To even bring national health care expenditures by some number like 25% or 33% we are going to have to think hard about and restructure every major segment including our own expectations about what health care is. I cannot think of another area of life that so many people seem to believe can and should be "free". That is not realistic.

Barry Dauphin said...


I'm hoping that our different understandings of what we will and won't put up with aren't submitted to an empirical test, but it might be (i.e., I don't want socialized medicine as the experiment to test our different predictions). I don't think that Americans, on the whole, will put up with long waits for routine procedures, but I could be wrong. I think Americans prize liberty more than our neighbors to the North or the Euros.

Yet, the amount of GDP that healthcare consumes is going to result in some kind of changes to the system at some point, even if we kick the can down the road for a while longer. I don't think Americans, on the whole, are aware of the entitlement feelings that I described in earlier comments. I think it is extraordinarily difficult for anyone to receive something valuable (like healthcare) which is paid for indirectly (for the most part) and to not feel somewhat entitled to receive it. I think that is human nature. The Canadians and Euros feel entitled to free healthcare, only they do not seem to value liberty to the same degree that Americans do, so they wait or ignore the fact that they have shortages that inevitably accompany anything that is rationed. In that situation equality means some misery for everyone.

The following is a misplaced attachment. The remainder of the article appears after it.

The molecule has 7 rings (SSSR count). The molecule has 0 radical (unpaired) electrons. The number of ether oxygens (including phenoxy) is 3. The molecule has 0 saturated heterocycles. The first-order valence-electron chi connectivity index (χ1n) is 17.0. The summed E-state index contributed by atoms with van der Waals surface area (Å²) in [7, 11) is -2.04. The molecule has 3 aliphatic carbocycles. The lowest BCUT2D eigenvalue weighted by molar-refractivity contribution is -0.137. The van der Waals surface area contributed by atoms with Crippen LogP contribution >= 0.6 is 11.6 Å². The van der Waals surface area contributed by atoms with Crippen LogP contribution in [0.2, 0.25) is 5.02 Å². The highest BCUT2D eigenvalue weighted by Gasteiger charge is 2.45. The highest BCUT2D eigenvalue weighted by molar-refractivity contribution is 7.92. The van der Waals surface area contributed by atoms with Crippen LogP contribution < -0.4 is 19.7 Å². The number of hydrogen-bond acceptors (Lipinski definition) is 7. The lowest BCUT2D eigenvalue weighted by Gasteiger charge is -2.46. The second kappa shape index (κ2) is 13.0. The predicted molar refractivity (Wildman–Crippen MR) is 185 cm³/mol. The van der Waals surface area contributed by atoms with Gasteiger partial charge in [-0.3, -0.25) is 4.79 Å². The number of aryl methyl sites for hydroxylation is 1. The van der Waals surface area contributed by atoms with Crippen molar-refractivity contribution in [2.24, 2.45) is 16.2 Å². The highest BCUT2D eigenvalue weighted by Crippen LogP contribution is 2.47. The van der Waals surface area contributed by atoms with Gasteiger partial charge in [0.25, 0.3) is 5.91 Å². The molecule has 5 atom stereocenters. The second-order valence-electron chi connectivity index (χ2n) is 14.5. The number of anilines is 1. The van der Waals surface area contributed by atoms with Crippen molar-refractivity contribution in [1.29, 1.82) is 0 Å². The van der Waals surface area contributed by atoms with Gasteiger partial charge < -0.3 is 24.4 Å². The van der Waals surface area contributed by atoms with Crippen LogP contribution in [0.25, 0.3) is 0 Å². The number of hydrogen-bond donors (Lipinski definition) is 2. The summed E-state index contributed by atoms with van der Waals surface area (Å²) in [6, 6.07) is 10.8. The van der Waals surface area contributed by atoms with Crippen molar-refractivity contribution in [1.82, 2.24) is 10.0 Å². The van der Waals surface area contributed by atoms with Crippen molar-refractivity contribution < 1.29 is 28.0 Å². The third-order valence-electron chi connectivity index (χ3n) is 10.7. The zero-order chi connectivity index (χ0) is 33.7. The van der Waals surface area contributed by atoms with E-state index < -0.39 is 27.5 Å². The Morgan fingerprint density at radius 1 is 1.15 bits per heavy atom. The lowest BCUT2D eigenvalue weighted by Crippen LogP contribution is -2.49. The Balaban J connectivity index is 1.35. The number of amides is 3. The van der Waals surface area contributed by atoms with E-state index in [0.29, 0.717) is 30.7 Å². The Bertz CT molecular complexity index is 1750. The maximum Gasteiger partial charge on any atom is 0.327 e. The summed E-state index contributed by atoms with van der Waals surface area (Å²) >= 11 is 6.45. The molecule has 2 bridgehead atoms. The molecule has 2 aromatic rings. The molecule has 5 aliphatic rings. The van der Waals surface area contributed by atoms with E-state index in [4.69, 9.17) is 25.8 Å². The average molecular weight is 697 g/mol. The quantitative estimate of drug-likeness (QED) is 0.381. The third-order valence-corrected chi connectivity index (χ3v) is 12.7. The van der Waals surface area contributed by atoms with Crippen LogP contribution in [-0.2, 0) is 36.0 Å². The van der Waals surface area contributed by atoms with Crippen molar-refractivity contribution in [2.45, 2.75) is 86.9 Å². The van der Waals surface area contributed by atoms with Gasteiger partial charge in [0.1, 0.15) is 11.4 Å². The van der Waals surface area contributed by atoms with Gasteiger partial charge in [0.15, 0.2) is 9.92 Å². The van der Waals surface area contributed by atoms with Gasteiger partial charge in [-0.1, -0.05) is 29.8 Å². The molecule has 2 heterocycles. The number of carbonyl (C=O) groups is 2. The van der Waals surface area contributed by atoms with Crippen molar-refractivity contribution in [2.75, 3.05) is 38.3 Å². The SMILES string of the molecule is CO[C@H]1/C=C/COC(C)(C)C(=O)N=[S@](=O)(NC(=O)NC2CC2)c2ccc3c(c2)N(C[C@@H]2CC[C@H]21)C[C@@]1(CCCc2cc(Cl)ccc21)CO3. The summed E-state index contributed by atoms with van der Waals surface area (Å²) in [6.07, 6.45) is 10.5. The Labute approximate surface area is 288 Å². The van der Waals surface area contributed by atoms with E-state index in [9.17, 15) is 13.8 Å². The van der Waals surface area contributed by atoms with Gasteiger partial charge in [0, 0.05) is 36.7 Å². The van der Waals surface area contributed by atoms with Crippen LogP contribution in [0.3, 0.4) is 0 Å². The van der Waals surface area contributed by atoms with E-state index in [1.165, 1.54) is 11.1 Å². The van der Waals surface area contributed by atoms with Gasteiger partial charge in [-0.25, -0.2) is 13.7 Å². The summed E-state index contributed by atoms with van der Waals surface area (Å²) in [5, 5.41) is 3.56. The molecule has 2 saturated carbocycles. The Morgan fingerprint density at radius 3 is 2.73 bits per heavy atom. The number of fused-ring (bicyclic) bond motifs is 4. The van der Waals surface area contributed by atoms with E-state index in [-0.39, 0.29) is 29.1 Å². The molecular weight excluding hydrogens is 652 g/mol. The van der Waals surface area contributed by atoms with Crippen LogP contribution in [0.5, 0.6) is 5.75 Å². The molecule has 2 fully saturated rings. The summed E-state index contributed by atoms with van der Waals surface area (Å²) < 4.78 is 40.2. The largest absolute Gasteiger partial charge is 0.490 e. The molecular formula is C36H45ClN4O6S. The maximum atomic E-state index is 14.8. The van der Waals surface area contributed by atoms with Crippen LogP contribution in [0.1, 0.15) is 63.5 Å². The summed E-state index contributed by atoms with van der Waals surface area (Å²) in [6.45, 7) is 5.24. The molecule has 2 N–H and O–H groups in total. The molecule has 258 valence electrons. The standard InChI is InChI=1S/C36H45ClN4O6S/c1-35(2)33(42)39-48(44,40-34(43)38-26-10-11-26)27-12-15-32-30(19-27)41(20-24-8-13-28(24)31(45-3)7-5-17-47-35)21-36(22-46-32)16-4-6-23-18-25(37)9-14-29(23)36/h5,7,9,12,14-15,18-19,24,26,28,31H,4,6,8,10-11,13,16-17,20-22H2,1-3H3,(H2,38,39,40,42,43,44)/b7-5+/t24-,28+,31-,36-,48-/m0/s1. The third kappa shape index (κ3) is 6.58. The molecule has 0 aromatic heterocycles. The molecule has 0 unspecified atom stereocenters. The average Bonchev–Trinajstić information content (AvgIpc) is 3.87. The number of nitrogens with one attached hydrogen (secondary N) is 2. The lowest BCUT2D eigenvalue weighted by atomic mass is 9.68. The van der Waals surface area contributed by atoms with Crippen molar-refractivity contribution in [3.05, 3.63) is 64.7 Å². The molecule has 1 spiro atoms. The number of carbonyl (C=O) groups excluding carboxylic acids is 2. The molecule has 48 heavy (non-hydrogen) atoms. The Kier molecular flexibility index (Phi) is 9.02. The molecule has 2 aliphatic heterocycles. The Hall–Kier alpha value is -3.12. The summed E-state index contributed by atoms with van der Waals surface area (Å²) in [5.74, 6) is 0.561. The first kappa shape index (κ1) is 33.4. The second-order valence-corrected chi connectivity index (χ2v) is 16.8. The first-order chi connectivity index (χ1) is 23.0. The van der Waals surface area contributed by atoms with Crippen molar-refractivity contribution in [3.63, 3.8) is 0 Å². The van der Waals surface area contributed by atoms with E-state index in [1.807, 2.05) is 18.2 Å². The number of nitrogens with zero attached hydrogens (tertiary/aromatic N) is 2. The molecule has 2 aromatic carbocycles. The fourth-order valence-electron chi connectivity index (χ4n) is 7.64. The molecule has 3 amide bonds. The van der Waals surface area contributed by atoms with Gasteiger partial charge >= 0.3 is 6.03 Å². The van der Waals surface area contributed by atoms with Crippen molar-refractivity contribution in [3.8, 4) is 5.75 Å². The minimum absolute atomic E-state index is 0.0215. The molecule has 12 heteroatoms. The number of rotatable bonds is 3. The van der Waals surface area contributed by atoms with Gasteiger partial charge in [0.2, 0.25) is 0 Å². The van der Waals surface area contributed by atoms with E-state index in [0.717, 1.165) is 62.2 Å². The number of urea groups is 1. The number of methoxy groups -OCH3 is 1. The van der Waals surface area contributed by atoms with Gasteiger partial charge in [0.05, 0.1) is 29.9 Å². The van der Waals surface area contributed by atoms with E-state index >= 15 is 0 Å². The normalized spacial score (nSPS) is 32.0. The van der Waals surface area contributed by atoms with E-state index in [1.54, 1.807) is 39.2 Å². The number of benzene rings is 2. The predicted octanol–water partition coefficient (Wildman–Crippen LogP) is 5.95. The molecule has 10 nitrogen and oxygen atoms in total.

Many people don't understand that the health insurance actually means a lower wage than they otherwise would receive, as they don't receive it in the first place. And our educational system does not do a very good job of explaining the nuts and bolts of social security and healthcare.

chuck said...

you can start working 80-100 hours per week for the princely sum of $32,000.

I think the whole internship thing is more like hazing, or an initiation rite, than education. If there are too few doctors to lower the hours, then supply more doctors (sounds simple, I know).

I would also say that many folks in technical/scientific fields work just as hard for just as long, or longer. Some of the technical people may do better than $48K at age 32, some worse, but however you look at it, it is not that bad a salary.

Knucklehead said...


We need to look hard and long at everything including why the charge for a box of tissues that any one of us could purchase for a stinking $1, retail, is suddenly a seemingly preposterous $10 in a hospital.

Quite a long time ago (at least a dozen years now) my wife needed a relatively minor surgical procedure that was performed in a hospital as a "day stay"; she was there for approx. 12 hours total. IIRC the total bill was on the order of $1200 and one of the items was a pair of paper slippers for $28. I don't believe for a moment that the hospital paid even $2.80 for those slippers.

An acquaintance was recently "forced" to go to the emergency room for a bout of severe diziness. (Long story to due with employment education that was completely subject to personal expense.) A total of 4 hours in the emergency yielded a bill of $1600. $400/hr.

These things certainly seem insane on the surface and it is nearly impossible to imagine where sanity would come from even upon deep understanding.

It would be interesting to hear from anyone who knows what the components of these sorts of costs are.

Someone with some exposure to such things recently told me that when a woman who has no insurance and no means to pay anything walks into an emergency room because she is about to deliver a baby the hospital is legally required to deliver the baby and that the compensation they will receive from whatever government agency it is that pays for it is.... drumroll.... $1. I have no idea if that is true but it goes a ways toward explaining the huge markup to paying customers.

Knucklehead said...